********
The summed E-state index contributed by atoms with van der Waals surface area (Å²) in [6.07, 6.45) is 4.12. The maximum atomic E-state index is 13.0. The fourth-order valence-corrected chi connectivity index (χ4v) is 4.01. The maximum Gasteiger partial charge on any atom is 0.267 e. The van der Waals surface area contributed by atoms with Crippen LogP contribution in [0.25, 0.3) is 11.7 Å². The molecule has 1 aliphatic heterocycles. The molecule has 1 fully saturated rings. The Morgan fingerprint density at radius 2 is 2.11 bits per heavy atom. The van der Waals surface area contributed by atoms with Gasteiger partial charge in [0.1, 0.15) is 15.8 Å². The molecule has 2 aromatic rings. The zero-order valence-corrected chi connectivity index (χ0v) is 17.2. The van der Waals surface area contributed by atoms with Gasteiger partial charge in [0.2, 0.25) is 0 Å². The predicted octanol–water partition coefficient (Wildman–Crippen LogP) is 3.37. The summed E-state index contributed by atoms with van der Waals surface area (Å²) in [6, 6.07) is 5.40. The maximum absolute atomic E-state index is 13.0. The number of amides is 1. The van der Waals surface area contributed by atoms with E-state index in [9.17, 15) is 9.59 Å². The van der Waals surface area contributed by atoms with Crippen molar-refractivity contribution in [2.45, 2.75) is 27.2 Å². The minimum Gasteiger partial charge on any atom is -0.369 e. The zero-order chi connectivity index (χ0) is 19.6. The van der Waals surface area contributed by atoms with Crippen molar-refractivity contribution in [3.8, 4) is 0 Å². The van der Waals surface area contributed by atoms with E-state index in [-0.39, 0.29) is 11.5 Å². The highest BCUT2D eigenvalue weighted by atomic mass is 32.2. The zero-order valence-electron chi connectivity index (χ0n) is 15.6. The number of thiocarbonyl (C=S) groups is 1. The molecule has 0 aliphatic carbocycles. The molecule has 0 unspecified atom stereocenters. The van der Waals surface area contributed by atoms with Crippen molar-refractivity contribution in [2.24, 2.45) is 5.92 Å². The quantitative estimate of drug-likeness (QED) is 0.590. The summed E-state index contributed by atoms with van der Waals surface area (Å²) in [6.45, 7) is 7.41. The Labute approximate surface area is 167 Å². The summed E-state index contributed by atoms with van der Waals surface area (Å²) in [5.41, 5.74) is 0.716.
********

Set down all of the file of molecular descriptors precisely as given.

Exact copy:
The summed E-state index contributed by atoms with van der Waals surface area (Å²) in [6.07, 6.45) is 4.12. The maximum atomic E-state index is 13.0. The fourth-order valence-corrected chi connectivity index (χ4v) is 4.01. The maximum Gasteiger partial charge on any atom is 0.267 e. The van der Waals surface area contributed by atoms with Crippen LogP contribution in [0.25, 0.3) is 11.7 Å². The molecule has 1 aliphatic heterocycles. The molecule has 1 fully saturated rings. The Morgan fingerprint density at radius 2 is 2.11 bits per heavy atom. The van der Waals surface area contributed by atoms with Gasteiger partial charge in [0.1, 0.15) is 15.8 Å². The molecule has 2 aromatic rings. The zero-order valence-corrected chi connectivity index (χ0v) is 17.2. The van der Waals surface area contributed by atoms with Gasteiger partial charge in [0.2, 0.25) is 0 Å². The predicted octanol–water partition coefficient (Wildman–Crippen LogP) is 3.37. The summed E-state index contributed by atoms with van der Waals surface area (Å²) in [6, 6.07) is 5.40. The maximum absolute atomic E-state index is 13.0. The number of amides is 1. The van der Waals surface area contributed by atoms with E-state index in [9.17, 15) is 9.59 Å². The van der Waals surface area contributed by atoms with Crippen molar-refractivity contribution in [2.45, 2.75) is 27.2 Å². The minimum Gasteiger partial charge on any atom is -0.369 e. The zero-order chi connectivity index (χ0) is 19.6. The van der Waals surface area contributed by atoms with Crippen molar-refractivity contribution in [3.8, 4) is 0 Å². The van der Waals surface area contributed by atoms with E-state index in [-0.39, 0.29) is 11.5 Å². The highest BCUT2D eigenvalue weighted by atomic mass is 32.2. The zero-order valence-electron chi connectivity index (χ0n) is 15.6. The number of thiocarbonyl (C=S) groups is 1. The molecule has 0 aliphatic carbocycles. The molecule has 0 unspecified atom stereocenters. The van der Waals surface area contributed by atoms with Crippen molar-refractivity contribution in [2.24, 2.45) is 5.92 Å². The quantitative estimate of drug-likeness (QED) is 0.590. The summed E-state index contributed by atoms with van der Waals surface area (Å²) in [6.45, 7) is 7.41. The Labute approximate surface area is 167 Å². The summed E-state index contributed by atoms with van der Waals surface area (Å²) in [5.41, 5.74) is 0.716.